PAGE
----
SSH Tricks

SSH is a powerful tool that allow you to remotely operate another machine. Here you’ll find some tips about SSH.

Safe Browsing

Whenever you connect to someone through http (and not https) all the data transfered comes and goes on plain text, allowing people on the middle to see everything. One way to avoid it is to create a tunnel from your machine to some place else and use this tunnel as proxy. To do this tunnel, use the command:

ssh -f -N -D 1080 user@remoteserver

After that, go to Firefox preferences and set your network to be a SOCK network where the address is and the port is 1080.

Done, now you have more privacy.

Running graphical softwares

That’s the basic stuff, let’s turn the things a little more interesting. Usually you can only use non graphical software. SSH has a way to export the X from the remote machine to yours. To do that you need to add the flag -X.

ssh -X dmelo@merov

By doing this you’ll be able to run graphical softwares like firefox :D. The only constraint is about audio. SSH does not support export it but some geeks have found a way to do so. As you may expect by using graphical software over SSH you’ll need a larger bandwidth.

SCP - Transferring files between hosts

Sometimes is necessary to transfer a file over the network. ssh offers a way to do that. The scp command uses ssh to copy a file. The command syntax is very similar to the cp command. The difference is on how to describe a file on a remote machine. Let ‘book.pdf’ be a file in my home, on the host ‘merov’. The address that describe this file is dmelo@merov:/home/dmelo/book.pdf. To copy this file to my local machine I have to do only this

scp dmelo@merov:/home/dmelo/book.pdf ./

This command will copy the file from the remote host merov to the current path of my local machine. Since the communications is encrypted, scp provide you an efficient and safe way to transfer you files. By default, the port is 22, if the server is running on a different port you can specify that using the flag -P. Like this

scp -P22 dmelo@merov:/home/dmelo/book.pdf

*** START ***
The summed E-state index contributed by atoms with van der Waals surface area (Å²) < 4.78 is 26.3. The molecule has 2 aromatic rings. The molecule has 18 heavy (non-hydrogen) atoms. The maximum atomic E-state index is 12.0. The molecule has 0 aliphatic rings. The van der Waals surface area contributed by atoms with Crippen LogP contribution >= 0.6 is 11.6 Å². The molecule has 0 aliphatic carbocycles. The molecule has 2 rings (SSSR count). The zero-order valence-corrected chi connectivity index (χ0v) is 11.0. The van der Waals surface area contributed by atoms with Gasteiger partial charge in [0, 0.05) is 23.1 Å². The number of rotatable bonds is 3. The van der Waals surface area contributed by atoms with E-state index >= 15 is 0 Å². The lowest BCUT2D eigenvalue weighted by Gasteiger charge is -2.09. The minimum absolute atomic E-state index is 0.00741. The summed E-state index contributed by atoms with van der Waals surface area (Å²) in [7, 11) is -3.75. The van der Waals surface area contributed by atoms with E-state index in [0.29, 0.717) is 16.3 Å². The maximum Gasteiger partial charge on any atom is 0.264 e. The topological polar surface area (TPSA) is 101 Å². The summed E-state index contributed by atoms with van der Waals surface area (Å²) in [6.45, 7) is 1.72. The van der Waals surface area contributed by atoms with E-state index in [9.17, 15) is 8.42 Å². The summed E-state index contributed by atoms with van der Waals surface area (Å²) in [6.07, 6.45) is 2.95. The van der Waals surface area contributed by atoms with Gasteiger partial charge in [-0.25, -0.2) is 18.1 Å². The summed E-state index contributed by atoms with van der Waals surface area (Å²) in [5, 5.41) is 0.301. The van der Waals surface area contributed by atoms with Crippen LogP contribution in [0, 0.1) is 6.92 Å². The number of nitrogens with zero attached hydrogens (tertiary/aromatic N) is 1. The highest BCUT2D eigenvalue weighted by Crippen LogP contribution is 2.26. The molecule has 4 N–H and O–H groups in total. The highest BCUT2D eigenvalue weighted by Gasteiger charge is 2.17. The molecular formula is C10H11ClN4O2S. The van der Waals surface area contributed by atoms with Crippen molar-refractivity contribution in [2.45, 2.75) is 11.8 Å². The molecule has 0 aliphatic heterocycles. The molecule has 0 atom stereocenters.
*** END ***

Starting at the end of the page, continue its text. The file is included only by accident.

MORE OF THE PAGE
SSHFS - Mouting partitions over SSH

Another very nice thing about SSH is that it allows you to remotely mount partitions. Yes, you can see remote directories on the same way you see your pendrive. But, for this you need to install sshfs. In ubuntu it’s simple sudo apt-get install sshfs. SSHFS is a file system client based on ssh. It does not require root permissions to mount partitions. The syntax is similar to ssh.

sshfs dmelo@merov:/home/dmelo movies

After this, my home will be mounted on the local ./movies path.

Playing movies and music over SSH

To play stuff you can simply use sshfs but there is another way. The command

ssh dmelo@merov cat movie.avi | mplayer -

This command will redirect the stdout of the file movie.avi to the input of the mplayer and mplayer will play the movie (or whatever media it is). It’s important to note that mplayer is running on the local machine. So, you won’t have troubles with sound.

Creating tunnels

Create tunnel is not any secret. The sintax is ssh -L partA:hostA:portB [hostB] . This command will create a tunnel from portA of hostA to portB of hostB. If you don’t specify hostB then it will be portA to portB of hostA.

The tip here is about the way to make the tunnel. Use “-N” to avoid open a shell on the foreign host. When you run without the “-N” it logs in on the foreign host. With the “-N” it just make the tunnel.

ssh -N -L portA:hostA:portB hostB

Comment bellow what is the coolest thing you know about SSH :D I will update this blog post with your suggestions.